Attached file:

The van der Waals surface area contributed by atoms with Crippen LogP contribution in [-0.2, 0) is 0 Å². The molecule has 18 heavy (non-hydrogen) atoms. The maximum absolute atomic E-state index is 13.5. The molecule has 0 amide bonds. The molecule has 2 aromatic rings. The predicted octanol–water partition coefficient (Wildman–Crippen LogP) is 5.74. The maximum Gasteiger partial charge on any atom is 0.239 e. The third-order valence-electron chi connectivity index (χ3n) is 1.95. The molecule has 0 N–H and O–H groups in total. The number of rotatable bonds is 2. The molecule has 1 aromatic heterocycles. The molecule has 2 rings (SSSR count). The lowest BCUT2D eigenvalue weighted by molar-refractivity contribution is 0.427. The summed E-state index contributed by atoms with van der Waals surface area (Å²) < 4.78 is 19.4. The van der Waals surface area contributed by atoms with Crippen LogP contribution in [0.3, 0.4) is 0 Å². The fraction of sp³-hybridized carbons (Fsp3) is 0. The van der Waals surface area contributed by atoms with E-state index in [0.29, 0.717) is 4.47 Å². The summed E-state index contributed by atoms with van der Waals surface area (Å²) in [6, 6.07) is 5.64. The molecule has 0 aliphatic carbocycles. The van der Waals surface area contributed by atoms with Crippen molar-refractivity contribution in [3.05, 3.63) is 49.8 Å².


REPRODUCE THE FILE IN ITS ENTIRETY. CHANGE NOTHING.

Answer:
The van der Waals surface area contributed by atoms with Crippen LogP contribution in [-0.2, 0) is 0 Å². The molecule has 18 heavy (non-hydrogen) atoms. The maximum absolute atomic E-state index is 13.5. The molecule has 0 amide bonds. The molecule has 2 aromatic rings. The predicted octanol–water partition coefficient (Wildman–Crippen LogP) is 5.74. The maximum Gasteiger partial charge on any atom is 0.239 e. The third-order valence-electron chi connectivity index (χ3n) is 1.95. The molecule has 0 N–H and O–H groups in total. The number of rotatable bonds is 2. The molecule has 1 aromatic heterocycles. The molecule has 2 rings (SSSR count). The lowest BCUT2D eigenvalue weighted by molar-refractivity contribution is 0.427. The summed E-state index contributed by atoms with van der Waals surface area (Å²) < 4.78 is 19.4. The van der Waals surface area contributed by atoms with Crippen LogP contribution in [0.3, 0.4) is 0 Å². The fraction of sp³-hybridized carbons (Fsp3) is 0. The van der Waals surface area contributed by atoms with E-state index in [0.29, 0.717) is 4.47 Å². The summed E-state index contributed by atoms with van der Waals surface area (Å²) in [6, 6.07) is 5.64. The molecule has 0 aliphatic carbocycles. The van der Waals surface area contributed by atoms with Crippen molar-refractivity contribution in [3.05, 3.63) is 49.8 Å².